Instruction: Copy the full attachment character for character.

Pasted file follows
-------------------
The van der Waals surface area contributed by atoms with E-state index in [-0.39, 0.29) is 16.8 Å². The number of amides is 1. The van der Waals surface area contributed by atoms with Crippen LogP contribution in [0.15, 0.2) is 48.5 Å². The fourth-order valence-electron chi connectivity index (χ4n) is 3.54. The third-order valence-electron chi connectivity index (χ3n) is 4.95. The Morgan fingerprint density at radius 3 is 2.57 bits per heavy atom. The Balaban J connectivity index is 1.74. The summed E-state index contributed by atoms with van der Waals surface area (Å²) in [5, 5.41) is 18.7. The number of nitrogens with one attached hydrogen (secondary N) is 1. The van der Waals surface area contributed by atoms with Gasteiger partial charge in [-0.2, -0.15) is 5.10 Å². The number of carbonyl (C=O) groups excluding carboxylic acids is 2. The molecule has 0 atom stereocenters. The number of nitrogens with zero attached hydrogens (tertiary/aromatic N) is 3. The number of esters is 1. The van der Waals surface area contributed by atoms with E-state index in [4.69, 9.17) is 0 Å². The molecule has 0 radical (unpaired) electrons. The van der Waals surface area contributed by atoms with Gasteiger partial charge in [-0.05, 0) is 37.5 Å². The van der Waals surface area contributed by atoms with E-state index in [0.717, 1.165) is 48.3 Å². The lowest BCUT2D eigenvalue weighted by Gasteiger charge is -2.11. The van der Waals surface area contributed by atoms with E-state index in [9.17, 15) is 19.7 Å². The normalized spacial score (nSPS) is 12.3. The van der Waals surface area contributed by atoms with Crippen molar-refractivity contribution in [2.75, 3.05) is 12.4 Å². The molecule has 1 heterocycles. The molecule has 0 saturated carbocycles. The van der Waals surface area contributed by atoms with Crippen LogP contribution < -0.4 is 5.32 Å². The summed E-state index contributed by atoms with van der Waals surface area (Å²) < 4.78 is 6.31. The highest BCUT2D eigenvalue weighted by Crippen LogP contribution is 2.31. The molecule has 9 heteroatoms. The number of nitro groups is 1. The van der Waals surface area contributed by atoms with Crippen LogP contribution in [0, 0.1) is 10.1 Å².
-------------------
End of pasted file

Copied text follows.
The van der Waals surface area contributed by atoms with E-state index in [-0.39, 0.29) is 16.8 Å². The number of amides is 1. The van der Waals surface area contributed by atoms with Crippen LogP contribution in [0.15, 0.2) is 48.5 Å². The fourth-order valence-electron chi connectivity index (χ4n) is 3.54. The third-order valence-electron chi connectivity index (χ3n) is 4.95. The Morgan fingerprint density at radius 3 is 2.57 bits per heavy atom. The Balaban J connectivity index is 1.74. The summed E-state index contributed by atoms with van der Waals surface area (Å²) in [5, 5.41) is 18.7. The number of nitrogens with one attached hydrogen (secondary N) is 1. The van der Waals surface area contributed by atoms with Gasteiger partial charge in [-0.2, -0.15) is 5.10 Å². The number of carbonyl (C=O) groups excluding carboxylic acids is 2. The molecule has 0 atom stereocenters. The number of nitrogens with zero attached hydrogens (tertiary/aromatic N) is 3. The number of esters is 1. The van der Waals surface area contributed by atoms with E-state index in [4.69, 9.17) is 0 Å². The molecule has 0 radical (unpaired) electrons. The van der Waals surface area contributed by atoms with Gasteiger partial charge in [-0.05, 0) is 37.5 Å². The van der Waals surface area contributed by atoms with E-state index in [0.717, 1.165) is 48.3 Å². The lowest BCUT2D eigenvalue weighted by Gasteiger charge is -2.11. The van der Waals surface area contributed by atoms with E-state index in [9.17, 15) is 19.7 Å². The normalized spacial score (nSPS) is 12.3. The van der Waals surface area contributed by atoms with Crippen molar-refractivity contribution in [2.75, 3.05) is 12.4 Å². The molecule has 1 heterocycles. The molecule has 0 saturated carbocycles. The van der Waals surface area contributed by atoms with Crippen LogP contribution < -0.4 is 5.32 Å². The summed E-state index contributed by atoms with van der Waals surface area (Å²) < 4.78 is 6.31. The highest BCUT2D eigenvalue weighted by Crippen LogP contribution is 2.31. The molecule has 9 heteroatoms. The number of nitro groups is 1. The van der Waals surface area contributed by atoms with Crippen LogP contribution in [0, 0.1) is 10.1 Å².